We like to think of machine learning as this perfectly intelligent, efficient process. We put data in and quickly get precise insights out. In reality, machine learning is still driven by humans, and it’s an iterative process that can take longer than enterprises would like, providing results that are less than accurate.

This is especially true in the feature engineering stage. When you want to perform analysis on data sets, you need to follow a process to prepare the data. All the tables have to be combined and must include training examples and explanatory variables -- aka, features. This is called the feature matrix, and feature engineering consists of identifying and extracting predictive features from the data -- manually.

Because feature engineering requires domain expertise to help brainstorm ideas, then technical expertise to implement them, it has become a bottleneck in the overall machine learning process. This is why automated feature engineering is exciting. Not only can it speed up your machine learning data analysis projects, but it can make them more accurate.

Seeing automated feature engineering in action is the best way to understand its benefits. Here are three real-world examples of how feature engineering helps organizations improve machine learning initiatives and solve business problems.

BBVA fights credit card fraud with automated feature engineering.

Everyone who’s used a credit card has had that fear of an account being breached. Oftentimes, this comes in the form of a purchase being declined because of a suspected fraudulent transaction. This was the problem Spanish bank BBVA set out to solve with data science.

The company’s first attempt, using traditional, manual feature engineering, turned out to be no more accurate than what it had been doing previously. Using Featuretools, our open source framework for automated feature engineering, however, yielded more than 100 historical behavior variables that BBVA hadn’t recognized before. By adding these variables to its model, BBVA achieved a return on investment of €190,000 for every 2 million transactions.

Accenture uses automated feature engineering to create an AI project manager.

One of the biggest, most time-consuming problems facing consultancies like Accenture is that issues with their software projects are often discovered after the fact. This means going back and performing intense, high-effort post-mortem investigations to figure out what caused the problems. These investigations take valuable time and resources away from the hundreds of other projects the company has going on at any one time.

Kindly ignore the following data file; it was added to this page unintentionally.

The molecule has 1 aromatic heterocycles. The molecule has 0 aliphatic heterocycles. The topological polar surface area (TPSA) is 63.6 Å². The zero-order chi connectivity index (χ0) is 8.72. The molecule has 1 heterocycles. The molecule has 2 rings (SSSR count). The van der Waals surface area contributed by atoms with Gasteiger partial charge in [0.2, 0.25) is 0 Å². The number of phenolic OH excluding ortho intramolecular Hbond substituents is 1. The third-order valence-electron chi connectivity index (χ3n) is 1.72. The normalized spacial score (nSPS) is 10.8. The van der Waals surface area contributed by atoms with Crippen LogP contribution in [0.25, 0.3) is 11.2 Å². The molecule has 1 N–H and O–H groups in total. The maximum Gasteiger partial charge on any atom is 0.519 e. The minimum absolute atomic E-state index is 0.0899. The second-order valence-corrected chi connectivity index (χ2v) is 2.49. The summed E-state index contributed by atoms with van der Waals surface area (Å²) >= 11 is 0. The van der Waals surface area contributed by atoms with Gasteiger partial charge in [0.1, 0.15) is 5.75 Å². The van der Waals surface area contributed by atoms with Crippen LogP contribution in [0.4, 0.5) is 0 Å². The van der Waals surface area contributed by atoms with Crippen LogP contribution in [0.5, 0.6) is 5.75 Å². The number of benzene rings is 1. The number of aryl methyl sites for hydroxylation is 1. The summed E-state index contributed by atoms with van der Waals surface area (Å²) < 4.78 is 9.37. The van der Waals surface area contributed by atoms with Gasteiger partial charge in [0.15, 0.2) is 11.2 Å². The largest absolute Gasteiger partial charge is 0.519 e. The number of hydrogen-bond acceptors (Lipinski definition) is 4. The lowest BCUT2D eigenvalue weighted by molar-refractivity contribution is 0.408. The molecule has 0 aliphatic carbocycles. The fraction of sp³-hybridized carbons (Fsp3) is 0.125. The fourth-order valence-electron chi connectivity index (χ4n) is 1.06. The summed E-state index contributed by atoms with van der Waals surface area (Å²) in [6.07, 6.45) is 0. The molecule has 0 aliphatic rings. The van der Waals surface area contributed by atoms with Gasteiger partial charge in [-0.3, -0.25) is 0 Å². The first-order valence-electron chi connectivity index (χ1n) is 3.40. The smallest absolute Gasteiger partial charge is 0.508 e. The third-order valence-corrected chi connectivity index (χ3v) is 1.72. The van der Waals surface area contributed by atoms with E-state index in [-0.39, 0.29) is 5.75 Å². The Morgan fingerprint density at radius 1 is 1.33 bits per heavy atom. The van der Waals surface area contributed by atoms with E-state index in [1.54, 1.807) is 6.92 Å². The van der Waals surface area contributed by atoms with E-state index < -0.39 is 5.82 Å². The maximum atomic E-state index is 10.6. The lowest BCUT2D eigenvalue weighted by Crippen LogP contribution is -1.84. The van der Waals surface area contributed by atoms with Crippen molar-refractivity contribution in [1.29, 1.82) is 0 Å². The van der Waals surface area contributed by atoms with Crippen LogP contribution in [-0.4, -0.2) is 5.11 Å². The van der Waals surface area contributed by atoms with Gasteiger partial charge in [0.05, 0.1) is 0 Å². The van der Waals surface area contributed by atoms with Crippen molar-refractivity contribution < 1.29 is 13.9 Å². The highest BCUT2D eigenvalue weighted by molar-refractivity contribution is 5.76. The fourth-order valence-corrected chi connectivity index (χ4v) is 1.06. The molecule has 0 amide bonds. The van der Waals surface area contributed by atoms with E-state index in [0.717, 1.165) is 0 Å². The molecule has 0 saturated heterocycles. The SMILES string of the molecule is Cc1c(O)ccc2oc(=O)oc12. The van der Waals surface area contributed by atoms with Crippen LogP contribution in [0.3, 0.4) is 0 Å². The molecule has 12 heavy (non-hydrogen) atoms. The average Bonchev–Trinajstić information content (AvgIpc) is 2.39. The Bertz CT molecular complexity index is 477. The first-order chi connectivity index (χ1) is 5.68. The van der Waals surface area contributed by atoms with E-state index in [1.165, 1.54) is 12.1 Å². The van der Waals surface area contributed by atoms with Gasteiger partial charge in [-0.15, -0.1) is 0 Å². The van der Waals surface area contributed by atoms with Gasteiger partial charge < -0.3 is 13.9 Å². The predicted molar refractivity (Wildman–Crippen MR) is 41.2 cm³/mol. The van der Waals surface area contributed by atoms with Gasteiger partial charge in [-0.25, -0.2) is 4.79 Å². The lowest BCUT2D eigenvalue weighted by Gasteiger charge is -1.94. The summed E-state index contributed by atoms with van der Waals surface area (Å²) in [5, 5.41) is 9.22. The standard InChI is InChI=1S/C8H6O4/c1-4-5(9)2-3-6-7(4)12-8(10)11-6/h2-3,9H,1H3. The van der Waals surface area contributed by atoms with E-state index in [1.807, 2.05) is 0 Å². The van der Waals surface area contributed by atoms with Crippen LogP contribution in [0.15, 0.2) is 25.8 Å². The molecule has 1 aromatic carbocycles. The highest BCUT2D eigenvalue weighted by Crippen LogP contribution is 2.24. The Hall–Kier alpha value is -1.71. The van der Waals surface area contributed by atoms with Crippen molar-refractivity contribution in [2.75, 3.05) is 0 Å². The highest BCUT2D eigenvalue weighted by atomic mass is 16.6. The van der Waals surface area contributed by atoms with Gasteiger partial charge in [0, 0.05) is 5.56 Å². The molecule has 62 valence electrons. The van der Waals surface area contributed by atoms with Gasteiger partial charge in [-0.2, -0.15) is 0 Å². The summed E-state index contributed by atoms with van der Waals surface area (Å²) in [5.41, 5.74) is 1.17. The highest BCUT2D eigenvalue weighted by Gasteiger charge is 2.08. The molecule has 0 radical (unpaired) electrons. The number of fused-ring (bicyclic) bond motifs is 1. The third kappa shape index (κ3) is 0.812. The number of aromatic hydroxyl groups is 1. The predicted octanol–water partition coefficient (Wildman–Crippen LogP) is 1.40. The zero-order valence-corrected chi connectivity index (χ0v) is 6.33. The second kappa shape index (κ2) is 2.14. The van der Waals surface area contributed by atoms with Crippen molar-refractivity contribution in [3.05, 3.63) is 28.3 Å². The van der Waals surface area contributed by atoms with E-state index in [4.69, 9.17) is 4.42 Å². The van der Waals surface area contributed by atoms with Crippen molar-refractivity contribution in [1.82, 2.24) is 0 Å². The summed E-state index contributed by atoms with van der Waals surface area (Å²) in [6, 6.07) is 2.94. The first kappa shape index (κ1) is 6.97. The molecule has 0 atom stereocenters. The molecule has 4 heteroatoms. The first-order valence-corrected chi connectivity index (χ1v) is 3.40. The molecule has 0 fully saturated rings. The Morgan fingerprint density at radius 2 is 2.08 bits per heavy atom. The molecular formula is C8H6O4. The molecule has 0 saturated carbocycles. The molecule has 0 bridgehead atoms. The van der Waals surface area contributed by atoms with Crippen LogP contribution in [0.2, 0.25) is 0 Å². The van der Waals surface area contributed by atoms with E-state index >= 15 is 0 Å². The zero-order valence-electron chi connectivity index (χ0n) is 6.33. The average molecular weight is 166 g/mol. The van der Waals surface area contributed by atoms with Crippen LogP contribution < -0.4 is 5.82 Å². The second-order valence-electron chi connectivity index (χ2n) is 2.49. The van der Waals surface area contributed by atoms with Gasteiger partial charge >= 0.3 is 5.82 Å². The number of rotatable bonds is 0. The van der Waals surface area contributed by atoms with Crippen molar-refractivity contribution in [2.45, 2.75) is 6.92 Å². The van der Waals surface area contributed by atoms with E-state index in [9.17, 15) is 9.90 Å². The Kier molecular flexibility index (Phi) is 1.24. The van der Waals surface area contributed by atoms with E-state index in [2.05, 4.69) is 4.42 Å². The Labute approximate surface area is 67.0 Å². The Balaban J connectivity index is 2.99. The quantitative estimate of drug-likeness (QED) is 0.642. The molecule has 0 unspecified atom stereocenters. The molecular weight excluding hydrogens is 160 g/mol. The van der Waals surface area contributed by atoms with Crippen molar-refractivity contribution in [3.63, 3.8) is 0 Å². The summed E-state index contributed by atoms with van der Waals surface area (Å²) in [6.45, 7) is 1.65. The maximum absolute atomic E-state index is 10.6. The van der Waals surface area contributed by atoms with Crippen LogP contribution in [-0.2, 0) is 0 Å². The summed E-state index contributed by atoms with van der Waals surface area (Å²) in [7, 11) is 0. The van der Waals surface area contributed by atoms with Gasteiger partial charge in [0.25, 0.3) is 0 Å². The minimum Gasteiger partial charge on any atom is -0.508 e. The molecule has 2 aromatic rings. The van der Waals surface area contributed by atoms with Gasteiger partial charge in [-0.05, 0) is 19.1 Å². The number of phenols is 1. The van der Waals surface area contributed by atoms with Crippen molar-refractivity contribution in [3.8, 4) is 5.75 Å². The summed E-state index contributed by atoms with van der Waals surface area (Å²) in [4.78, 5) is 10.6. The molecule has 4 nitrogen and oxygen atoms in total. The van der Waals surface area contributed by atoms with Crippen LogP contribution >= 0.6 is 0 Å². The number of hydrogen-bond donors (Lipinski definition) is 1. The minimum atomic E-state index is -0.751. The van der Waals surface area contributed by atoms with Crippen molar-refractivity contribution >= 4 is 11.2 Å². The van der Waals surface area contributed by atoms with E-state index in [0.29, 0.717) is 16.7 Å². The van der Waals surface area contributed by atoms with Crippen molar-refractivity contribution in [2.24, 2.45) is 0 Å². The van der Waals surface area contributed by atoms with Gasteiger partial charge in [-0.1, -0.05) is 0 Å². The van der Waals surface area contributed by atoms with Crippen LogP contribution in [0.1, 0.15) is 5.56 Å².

Accenture decided to use machine learning to identify potential challenges proactively, dubbing the effort “AI project manager.” Through the analysis of historic project data, the company hoped to find whether a problem was likely to occur, weeks in advance, and head it off. Featuretools recommended 40,000 patterns in the feature engineering process, which domain experts were able to whittle down to the most promising 100. Accenture’s AI project manager now predicts red flags 80 percent of the time.

Use automated feature engineering to predict next purchase.

The Holy Grail of retailing is predicting what your customer wants to buy next. This can help with marketing, targeted coupons and all the things that keep customers coming back. This type of prediction should be possible. With every visit to your website, and every use of your products, customers leave valuable information about how they’ll behave in the future.

The key, of course, is organizing and sorting through this data quickly and efficiently. In this case, trying to do feature engineering manually is almost a non-starter. After all, if you have hundreds of customers, making thousands of purchases every day, this data set constantly grows and changes.

We used Featuretools to perform this task on a multi-table dataset with more than 3 million online grocery orders for Instacart. The results? We were able to auto-generate more than 150 features, and narrow them down to the 20 most important, which we then used for modeling. This model can be used again and again, for different time periods and datasets, helping you get one step closer to knowing your customers’ behavior – even before they do.

The biggest problem with machine learning

The above three use cases illustrate a fundamental point about machine learning. The biggest problem with machine learning isn’t that it doesn’t work; it’s that companies struggle to use it effectively.

Automated feature engineering can help organizations make better use of machine learning. Across very different industries and use cases, the benefits are often company-changing: more accurate results in a much shorter time period, while enabling data scientists to do more and free them from the tedious task of generating features manually.

Download “Machine Learning 2.0 for the Uninitiated: A Practical Guide to Deploying ML 2.0 Systems for the Enterprise” to learn more.